Posted: October 17, 2013 by laborradio
Under the Affordable Care Act, about 25 states have accepted billions in federal funding to expand Medicaid. You still need to be pretty poor to quality – an individual’s income is capped at about $15,000 or less; for a family of four, it’s about $31,000 or less. But it means millions of people will have access to health care who previously didn’t. Among the states who aren’t yet moving forward is Virginia, but a bipartisan commission is studying the issue and will make a recommendation about the future of program to the state legislature. From Richmond, Catherine Komp reports.
(Ambient: crowd chattering)
The only public hearing scheduled by the Medicaid Innovation and Reform Commission drew a standing-room-only crowd at the state Capitol. Vanessa Hale was 78th in line to speak. A single mother, Hale says it’s been critical for the health of her 10-year-old son.
CLIP 1 HALE 03 secs: “You can’t put a cost on a life of a child.”
Hale’s also an outreach worker for the Blue Ridge Medical Center and says over the years she’s seen a tremendous need for affordable health insurance for her clients.
CLIP 2 HALE 12 secs: “Almost all of them are working poor, they would buy insurance if it existed at an affordable level for them. And unfortunately when they don’t have insurance and can’t afford to go to the doctor, they don’t until they have to to go to the emergency room.”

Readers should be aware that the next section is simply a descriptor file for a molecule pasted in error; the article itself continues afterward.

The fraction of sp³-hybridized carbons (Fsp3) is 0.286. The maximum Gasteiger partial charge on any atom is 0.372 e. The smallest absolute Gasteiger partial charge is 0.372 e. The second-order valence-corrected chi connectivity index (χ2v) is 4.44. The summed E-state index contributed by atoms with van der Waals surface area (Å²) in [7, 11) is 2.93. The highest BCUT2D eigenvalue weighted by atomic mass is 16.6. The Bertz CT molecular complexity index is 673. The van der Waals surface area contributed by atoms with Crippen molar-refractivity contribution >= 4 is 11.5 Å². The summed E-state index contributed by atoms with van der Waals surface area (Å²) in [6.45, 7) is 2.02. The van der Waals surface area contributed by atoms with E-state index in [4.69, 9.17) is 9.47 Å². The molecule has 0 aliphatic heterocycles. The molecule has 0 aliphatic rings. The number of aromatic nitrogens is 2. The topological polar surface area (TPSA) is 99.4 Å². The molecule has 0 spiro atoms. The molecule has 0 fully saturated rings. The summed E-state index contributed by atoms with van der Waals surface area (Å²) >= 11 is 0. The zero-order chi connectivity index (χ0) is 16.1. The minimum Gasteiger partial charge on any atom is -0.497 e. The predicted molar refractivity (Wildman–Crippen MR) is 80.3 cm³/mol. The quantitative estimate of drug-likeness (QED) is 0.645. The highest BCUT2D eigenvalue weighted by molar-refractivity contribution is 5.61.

Representatives of the state’s biggest hospitals and health systems share this concern about the use of emergency department visits in lieu of primary and specialty care. Sheryl Garland represents Virginia Commonwealth University’s health system.
CLIP GARLAND 11 secs: “Last year over 60% of our ED visits for uninsured patients were avoidable. That is, they were visits that could have been effectively provided in a primary care office.”
The conservative group Americans for Prosperity has been fighting medicaid expansion in the state and their presence was seen by about three dozen activists wearing green t-shirts. But a poll released Wednesday shows that more than half of registered voters support expanding the program. Virginia’s Medicaid Innovation and Reform Commission is expected to issue its recommendation by the end of the year. Catherine Komp, Richmond, Virginia.